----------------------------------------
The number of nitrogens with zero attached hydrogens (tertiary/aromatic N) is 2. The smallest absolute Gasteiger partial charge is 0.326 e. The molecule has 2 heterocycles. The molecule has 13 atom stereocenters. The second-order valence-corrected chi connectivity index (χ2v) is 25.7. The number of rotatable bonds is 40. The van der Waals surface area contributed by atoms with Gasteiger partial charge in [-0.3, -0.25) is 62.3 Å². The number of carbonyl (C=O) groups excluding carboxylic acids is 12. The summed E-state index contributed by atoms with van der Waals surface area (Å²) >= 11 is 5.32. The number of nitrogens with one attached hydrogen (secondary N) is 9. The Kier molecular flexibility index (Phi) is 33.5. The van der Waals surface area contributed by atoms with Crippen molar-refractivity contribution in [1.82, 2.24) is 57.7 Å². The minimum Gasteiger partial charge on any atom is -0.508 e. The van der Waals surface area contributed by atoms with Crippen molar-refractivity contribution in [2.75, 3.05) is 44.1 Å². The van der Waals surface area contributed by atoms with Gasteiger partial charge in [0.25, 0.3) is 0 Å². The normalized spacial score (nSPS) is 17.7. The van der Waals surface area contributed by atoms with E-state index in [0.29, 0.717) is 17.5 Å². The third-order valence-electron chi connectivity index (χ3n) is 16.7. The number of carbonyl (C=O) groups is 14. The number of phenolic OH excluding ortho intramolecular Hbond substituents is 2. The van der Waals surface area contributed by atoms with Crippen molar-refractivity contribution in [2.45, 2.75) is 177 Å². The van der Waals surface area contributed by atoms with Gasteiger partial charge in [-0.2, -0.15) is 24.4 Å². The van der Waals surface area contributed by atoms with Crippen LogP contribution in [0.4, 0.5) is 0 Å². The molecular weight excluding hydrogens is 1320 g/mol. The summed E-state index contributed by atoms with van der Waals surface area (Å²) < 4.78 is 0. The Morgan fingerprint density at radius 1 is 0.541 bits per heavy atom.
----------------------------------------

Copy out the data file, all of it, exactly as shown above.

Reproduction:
The number of nitrogens with zero attached hydrogens (tertiary/aromatic N) is 2. The smallest absolute Gasteiger partial charge is 0.326 e. The molecule has 2 heterocycles. The molecule has 13 atom stereocenters. The second-order valence-corrected chi connectivity index (χ2v) is 25.7. The number of rotatable bonds is 40. The van der Waals surface area contributed by atoms with Gasteiger partial charge in [-0.3, -0.25) is 62.3 Å². The number of carbonyl (C=O) groups excluding carboxylic acids is 12. The summed E-state index contributed by atoms with van der Waals surface area (Å²) >= 11 is 5.32. The number of nitrogens with one attached hydrogen (secondary N) is 9. The Kier molecular flexibility index (Phi) is 33.5. The van der Waals surface area contributed by atoms with Crippen molar-refractivity contribution in [1.82, 2.24) is 57.7 Å². The minimum Gasteiger partial charge on any atom is -0.508 e. The van der Waals surface area contributed by atoms with Crippen molar-refractivity contribution in [2.75, 3.05) is 44.1 Å². The van der Waals surface area contributed by atoms with Gasteiger partial charge in [0.25, 0.3) is 0 Å². The normalized spacial score (nSPS) is 17.7. The van der Waals surface area contributed by atoms with E-state index in [0.29, 0.717) is 17.5 Å². The third-order valence-electron chi connectivity index (χ3n) is 16.7. The number of carbonyl (C=O) groups is 14. The number of phenolic OH excluding ortho intramolecular Hbond substituents is 2. The van der Waals surface area contributed by atoms with Crippen molar-refractivity contribution in [2.45, 2.75) is 177 Å². The van der Waals surface area contributed by atoms with Gasteiger partial charge in [-0.2, -0.15) is 24.4 Å². The van der Waals surface area contributed by atoms with Crippen LogP contribution in [0.4, 0.5) is 0 Å². The molecular weight excluding hydrogens is 1320 g/mol. The summed E-state index contributed by atoms with van der Waals surface area (Å²) < 4.78 is 0. The Morgan fingerprint density at radius 1 is 0.541 bits per heavy atom.